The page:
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Monthly Archives / December 2015

  • Dec 31 / 2015
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Latin

Roman Sword Discovered off Oak Island Suggests Ancient Mariners Visited New World 1,000 Years Before Columbus

Oak Island, Nova Scotia, Inset: The Roman sword found in water just off the mysterious Oak Island, Nova Scotia

 

Posted by Magister Andrew

Researchers investigating the mysterious Oak Island, located on the south shore of Nova Scotia, Canada, have made a startling announcement regarding the discovery of a Roman ceremonial sword and what is believed to be a Roman shipwreck, suggesting that ancient mariners may have visited North America more than a thousand years before Columbus. Continue Reading

  • Dec 24 / 2015
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Latin

A-Caroling We Will Go: Rome & the History of the Christmas Carol

Christmas carols

 

by Kostas Petropoulos, M.A.

As I mentioned in my last entry, this time of year is especially rich with subject material on which we may draw. The Christmas season is fast approaching and with it the sounds of caroling will soon be filling the air. How many of us have heard the glorious tones of “O Holy Night” or “Joy To The World” without knowing the history behind them? In order to fully understand this, here first is an extremely brief (and admittedly oversimplified) account of the origin of the Christmas holiday. Continue Reading

  • Dec 22 / 2015
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Ancient Greek

Why Learn Ancient Greek?

Ancient Greece

 

By Edward Townes, M.Sc.

We often think of the Ancient Greeks and Romans as being very similar, both being from the Classical, Iron Age, of the Mediterranean world. The reasons for studying Greek culture and language are similar to the reasons for studying the Romans and their language, Latin, but there are also a number of unique reasons why Ancient Greece is so important and why it is a worthwhile area of study in its own right. Continue Reading

  • Dec 18 / 2015
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Latin

Ancient Etruscan Tomb Found ‘Undisturbed’ In Italy

Intact, packed Etruscan tomb found in Italy.

 

Posted by Magister Andrew

An intact 2,300-year-old Etruscan tomb recently discovered in Italy may help shed light on an ancient enigmatic civilization that flourished centuries before the rise of the Roman Empire. Inside, archaeologists have found a number of artifacts including urns and a marble head, as well as two sarcophagi. Continue Reading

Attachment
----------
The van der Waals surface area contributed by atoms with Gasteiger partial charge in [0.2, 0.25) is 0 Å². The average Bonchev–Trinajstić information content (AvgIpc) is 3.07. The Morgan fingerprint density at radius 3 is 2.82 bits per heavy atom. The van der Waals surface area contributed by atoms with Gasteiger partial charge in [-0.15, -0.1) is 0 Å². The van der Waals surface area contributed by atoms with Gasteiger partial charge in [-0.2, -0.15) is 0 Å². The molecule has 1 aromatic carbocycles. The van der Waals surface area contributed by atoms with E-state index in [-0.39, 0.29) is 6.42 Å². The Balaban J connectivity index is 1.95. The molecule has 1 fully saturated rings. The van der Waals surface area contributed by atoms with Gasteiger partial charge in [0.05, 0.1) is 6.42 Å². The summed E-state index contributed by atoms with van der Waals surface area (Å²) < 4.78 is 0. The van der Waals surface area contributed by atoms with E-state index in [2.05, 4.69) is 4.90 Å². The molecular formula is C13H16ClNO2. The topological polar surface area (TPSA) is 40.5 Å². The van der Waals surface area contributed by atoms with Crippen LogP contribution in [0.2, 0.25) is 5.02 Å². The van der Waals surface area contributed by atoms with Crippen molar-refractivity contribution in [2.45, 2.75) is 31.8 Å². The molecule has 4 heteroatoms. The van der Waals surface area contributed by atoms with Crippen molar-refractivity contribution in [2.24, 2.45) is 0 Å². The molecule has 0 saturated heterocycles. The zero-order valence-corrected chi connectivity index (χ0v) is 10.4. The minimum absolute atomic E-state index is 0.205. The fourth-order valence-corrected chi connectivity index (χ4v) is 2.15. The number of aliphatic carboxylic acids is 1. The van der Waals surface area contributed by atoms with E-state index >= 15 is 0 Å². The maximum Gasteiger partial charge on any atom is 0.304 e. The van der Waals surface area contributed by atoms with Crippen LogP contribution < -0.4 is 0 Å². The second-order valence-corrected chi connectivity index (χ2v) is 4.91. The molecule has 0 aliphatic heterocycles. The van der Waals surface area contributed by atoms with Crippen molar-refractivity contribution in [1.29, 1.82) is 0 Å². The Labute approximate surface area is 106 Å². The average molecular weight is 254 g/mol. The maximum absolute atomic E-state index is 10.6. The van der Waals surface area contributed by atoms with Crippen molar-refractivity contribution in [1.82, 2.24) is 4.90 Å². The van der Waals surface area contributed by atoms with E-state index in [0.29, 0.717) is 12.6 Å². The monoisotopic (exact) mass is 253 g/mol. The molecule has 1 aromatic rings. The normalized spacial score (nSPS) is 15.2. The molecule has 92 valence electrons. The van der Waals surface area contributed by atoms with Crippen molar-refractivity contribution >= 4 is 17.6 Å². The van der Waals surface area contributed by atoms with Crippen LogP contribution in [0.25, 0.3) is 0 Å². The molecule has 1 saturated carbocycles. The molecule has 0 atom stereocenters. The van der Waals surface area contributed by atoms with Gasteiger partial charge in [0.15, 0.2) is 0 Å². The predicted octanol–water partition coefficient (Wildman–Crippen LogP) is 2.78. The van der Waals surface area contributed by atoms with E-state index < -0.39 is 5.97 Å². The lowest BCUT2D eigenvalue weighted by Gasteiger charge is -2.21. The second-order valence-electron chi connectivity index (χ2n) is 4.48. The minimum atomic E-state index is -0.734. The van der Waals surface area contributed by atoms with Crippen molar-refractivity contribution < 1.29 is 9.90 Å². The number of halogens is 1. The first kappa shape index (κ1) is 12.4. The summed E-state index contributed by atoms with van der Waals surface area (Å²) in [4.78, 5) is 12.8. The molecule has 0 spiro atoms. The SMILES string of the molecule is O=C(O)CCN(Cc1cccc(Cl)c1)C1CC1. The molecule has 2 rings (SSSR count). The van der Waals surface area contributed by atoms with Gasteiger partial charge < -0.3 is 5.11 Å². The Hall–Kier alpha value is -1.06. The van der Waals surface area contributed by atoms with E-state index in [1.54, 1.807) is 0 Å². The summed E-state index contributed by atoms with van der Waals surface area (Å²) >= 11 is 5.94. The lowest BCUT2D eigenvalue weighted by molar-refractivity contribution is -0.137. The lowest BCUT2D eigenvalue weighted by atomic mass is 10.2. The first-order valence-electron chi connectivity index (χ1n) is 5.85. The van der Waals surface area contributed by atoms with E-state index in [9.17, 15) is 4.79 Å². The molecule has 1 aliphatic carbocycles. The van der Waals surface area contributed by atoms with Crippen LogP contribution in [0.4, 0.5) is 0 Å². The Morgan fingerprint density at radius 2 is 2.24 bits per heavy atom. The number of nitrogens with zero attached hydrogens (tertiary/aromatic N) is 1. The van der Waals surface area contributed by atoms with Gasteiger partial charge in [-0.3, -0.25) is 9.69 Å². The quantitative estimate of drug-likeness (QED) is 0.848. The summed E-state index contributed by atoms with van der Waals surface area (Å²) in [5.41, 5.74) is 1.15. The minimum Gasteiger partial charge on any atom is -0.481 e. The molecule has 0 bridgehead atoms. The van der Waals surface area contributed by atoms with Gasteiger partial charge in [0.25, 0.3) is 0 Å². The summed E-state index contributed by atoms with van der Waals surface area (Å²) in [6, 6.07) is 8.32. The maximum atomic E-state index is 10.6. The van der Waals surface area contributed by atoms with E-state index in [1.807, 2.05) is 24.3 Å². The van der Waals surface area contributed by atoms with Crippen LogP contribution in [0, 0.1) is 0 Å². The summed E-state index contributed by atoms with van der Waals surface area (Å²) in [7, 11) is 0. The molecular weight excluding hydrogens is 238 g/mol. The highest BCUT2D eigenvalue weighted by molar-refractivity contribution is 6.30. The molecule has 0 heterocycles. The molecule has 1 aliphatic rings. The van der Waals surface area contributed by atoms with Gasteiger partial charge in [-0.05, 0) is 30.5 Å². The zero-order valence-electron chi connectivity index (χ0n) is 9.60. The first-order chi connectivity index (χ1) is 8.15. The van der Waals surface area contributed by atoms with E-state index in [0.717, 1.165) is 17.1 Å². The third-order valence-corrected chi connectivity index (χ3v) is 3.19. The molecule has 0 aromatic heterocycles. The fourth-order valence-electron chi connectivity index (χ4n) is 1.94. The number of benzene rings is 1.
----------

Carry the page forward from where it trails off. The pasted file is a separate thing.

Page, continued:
• Dec 15 / 2015
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Ancient Greek

Wax Statues, Marble Statues, Classical Statues… What Do We Really Know about Them? Part Three

Janine Antoni, Lick and Lather, 1993.

 

by Neda Helena Jeny, Ph.D.

Three months ago I wrote a blog about the classical statues of Greece and Rome, and how they influenced the subsequent art of sculpture of the Western world.

And I had an unexpected confirmation—though of a somewhat unusual sort, when I visited Jepson Center for the Arts in Savannah, Georgia, last summer. It had a temporary exhibition of recent modern art (the last decades of the 20th century, if I remember correctly)—on the whole, very different from anything classical, and yet… Continue Reading

  • Dec 08 / 2015
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Latin

Reasons to Learn Latin

School Hall

 

By Edward Townes, M.Sc.

For over 2,000 years Latin has been a medium for learned men and women of European civilizations. There are many reasons for this beyond pure tradition, and their importance persists today. This article will explore some of those reasons. Continue Reading

  • Dec 04 / 2015
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Ancient Greek

The Hippocratic Corpus and the Nature of Disease, Pt. 1

Hippocrates monument, Kos, Greece

 

by Derick Alexandre, Ph.D.

The Hippocratic Corpus (HC) consists of about sixty texts written in Greek by multiple unknown authors on various subjects of medical and scientific interest in the 5th-3rd centuries BC. Before the 20th century, scholars attributed at least some of these documents to the historical Hippocrates (460-370 BC), a famed physician of Cos referenced several times in Plato’s dialogues. While historical research has now cast into doubt Hippocratic authorship of all of these works, their importance for tracing medical theory from its philosophical origins to a more pragmatic, empirical “art” of healing cannot be overestimated. Continue Reading